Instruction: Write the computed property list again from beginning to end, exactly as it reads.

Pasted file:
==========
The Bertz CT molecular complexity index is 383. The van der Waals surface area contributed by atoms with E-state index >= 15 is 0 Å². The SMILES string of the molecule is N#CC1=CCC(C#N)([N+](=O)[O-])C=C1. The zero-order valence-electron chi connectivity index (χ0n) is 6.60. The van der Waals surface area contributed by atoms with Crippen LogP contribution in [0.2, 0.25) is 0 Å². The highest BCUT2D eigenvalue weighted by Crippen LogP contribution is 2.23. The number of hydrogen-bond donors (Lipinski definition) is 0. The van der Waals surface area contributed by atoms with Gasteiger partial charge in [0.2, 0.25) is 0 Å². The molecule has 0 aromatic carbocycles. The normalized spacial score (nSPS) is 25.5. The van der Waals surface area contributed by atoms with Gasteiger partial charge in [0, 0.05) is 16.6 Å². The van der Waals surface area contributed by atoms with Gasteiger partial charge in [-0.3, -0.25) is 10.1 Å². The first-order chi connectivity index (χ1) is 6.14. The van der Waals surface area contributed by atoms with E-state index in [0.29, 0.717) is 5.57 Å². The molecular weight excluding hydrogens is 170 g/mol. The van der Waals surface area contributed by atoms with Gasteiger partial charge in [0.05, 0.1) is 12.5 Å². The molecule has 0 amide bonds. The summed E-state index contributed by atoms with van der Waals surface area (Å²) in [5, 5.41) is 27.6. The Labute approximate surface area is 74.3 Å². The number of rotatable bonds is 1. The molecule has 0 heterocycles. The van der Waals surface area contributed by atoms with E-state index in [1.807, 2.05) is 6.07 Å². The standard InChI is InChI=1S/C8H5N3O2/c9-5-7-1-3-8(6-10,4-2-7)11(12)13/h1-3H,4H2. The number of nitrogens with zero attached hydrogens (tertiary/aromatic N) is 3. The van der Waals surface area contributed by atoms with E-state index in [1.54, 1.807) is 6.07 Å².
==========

The Bertz CT molecular complexity index is 383. The van der Waals surface area contributed by atoms with E-state index >= 15 is 0 Å². The SMILES string of the molecule is N#CC1=CCC(C#N)([N+](=O)[O-])C=C1. The zero-order valence-electron chi connectivity index (χ0n) is 6.60. The van der Waals surface area contributed by atoms with Crippen LogP contribution in [0.2, 0.25) is 0 Å². The highest BCUT2D eigenvalue weighted by Crippen LogP contribution is 2.23. The number of hydrogen-bond donors (Lipinski definition) is 0. The van der Waals surface area contributed by atoms with Gasteiger partial charge in [0.2, 0.25) is 0 Å². The molecule has 0 aromatic carbocycles. The normalized spacial score (nSPS) is 25.5. The van der Waals surface area contributed by atoms with Gasteiger partial charge in [0, 0.05) is 16.6 Å². The van der Waals surface area contributed by atoms with Gasteiger partial charge in [-0.3, -0.25) is 10.1 Å². The first-order chi connectivity index (χ1) is 6.14. The van der Waals surface area contributed by atoms with E-state index in [0.29, 0.717) is 5.57 Å². The molecular weight excluding hydrogens is 170 g/mol. The van der Waals surface area contributed by atoms with Gasteiger partial charge in [0.05, 0.1) is 12.5 Å². The molecule has 0 amide bonds. The summed E-state index contributed by atoms with van der Waals surface area (Å²) in [5, 5.41) is 27.6. The Labute approximate surface area is 74.3 Å². The number of rotatable bonds is 1. The molecule has 0 heterocycles. The van der Waals surface area contributed by atoms with E-state index in [1.807, 2.05) is 6.07 Å². The standard InChI is InChI=1S/C8H5N3O2/c9-5-7-1-3-8(6-10,4-2-7)11(12)13/h1-3H,4H2. The number of nitrogens with zero attached hydrogens (tertiary/aromatic N) is 3. The van der Waals surface area contributed by atoms with E-state index in [1.54, 1.807) is 6.07 Å².